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Review: Queer drama about a straight boy is tenderly provocative and markedly vital

Nicholas Alexander, Bobbi Salvör Menuez in ‘Adam’
Nicholas Alexander and Bobbi Salvör Menuez in the movie “Adam.”
(Wolfe Releasing)

“Adam,” Rhys Ernst’s superbly acted feature directing debut adapted for the screen by Ariel Schrag from her own novel, travels back to 2006, a time when George W. Bush still governed and YouTube was in its infancy, for a queer drama about a straight boy. As insensitive as that premise might sound, the resulting film is tenderly provocative and markedly vital.

In New York City for the summer, shy high school student Adam (Nicholas Alexander) enters his sister Casey’s (Margaret Qualley, seen in Quentin Tarantino’s “Once Upon a Time … in Hollywood”) circle of friends composed of transgender people and cisgender lesbians. Mistaken for a trans man by Gillian (Bobbi Salvör Menuez), a girl he likes, he appropriates the trans identity and gains illegitimate access to women-only spaces. While he’s immersed in the sorrows, elations and life-or-death organizing of a community he doesn’t belong to, coming out as a liar becomes his burden.

Even if the experience transforms Adam forever, he’ll get to go back to his unthreatened heterosexual existence while trans women and men continue to be murdered. Acknowledging that privilege and educating others is not something he should be applauded for, but the minimum he must do as reparation. That’s what the story subtly demands of him, a teachable and remorseful individual blindsided by ignorance.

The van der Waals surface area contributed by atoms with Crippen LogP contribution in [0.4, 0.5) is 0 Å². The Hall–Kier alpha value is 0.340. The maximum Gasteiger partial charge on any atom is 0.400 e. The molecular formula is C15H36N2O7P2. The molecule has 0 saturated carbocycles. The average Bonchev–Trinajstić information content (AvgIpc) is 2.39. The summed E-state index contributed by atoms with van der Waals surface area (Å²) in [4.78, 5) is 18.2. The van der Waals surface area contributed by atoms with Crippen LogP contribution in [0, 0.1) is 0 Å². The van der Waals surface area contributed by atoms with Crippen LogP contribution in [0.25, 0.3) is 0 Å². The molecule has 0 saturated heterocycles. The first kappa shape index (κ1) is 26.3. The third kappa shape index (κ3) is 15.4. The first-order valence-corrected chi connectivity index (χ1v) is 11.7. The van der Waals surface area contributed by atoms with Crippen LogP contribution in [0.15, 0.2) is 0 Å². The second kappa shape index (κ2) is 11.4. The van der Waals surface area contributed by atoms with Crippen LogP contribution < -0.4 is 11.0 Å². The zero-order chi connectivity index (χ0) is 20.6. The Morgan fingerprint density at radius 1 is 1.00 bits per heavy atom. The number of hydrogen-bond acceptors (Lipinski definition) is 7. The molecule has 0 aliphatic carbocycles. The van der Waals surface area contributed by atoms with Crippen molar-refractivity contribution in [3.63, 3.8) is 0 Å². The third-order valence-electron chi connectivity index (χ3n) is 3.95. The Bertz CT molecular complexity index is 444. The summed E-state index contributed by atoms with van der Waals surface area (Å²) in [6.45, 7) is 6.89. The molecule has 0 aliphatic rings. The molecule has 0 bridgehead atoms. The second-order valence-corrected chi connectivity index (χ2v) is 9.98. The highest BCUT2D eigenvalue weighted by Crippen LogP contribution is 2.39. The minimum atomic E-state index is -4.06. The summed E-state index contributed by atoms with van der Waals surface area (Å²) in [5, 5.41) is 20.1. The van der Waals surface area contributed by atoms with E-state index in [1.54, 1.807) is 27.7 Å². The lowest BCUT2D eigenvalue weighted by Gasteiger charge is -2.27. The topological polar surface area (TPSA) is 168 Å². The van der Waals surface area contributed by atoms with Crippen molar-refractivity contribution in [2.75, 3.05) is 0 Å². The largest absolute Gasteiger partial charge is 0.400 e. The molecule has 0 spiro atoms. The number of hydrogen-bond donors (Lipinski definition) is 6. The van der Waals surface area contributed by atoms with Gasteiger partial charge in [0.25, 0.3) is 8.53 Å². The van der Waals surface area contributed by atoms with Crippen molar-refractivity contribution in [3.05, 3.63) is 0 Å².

Alexander’s androgynous appearance and soft demeanor enable the plot to function, as does Ernst’s mind-blowing commitment to period specificity: from antiquated technology to Jay Wadley’s upbeat, electronic score. Trans actor and activist Leo Sheng defies outdated notions of masculinity as Adam’s role model, and “Pose’s” breakout star MJ Rodriguez enchants in a stirring cameo.

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Though 2006 might not seem too far removed from our present, in terms of LGBTQ visibility the distance between then and now is considerable. “Adam” reminds us how much, thankfully, society has slowly changed and yet how far we still are from real change.

‘Adam’
Not rated

Running time: 1 hour, 35 minutes

Playing: Starts August 23, Laemmle Music Hall, Beverly Hills


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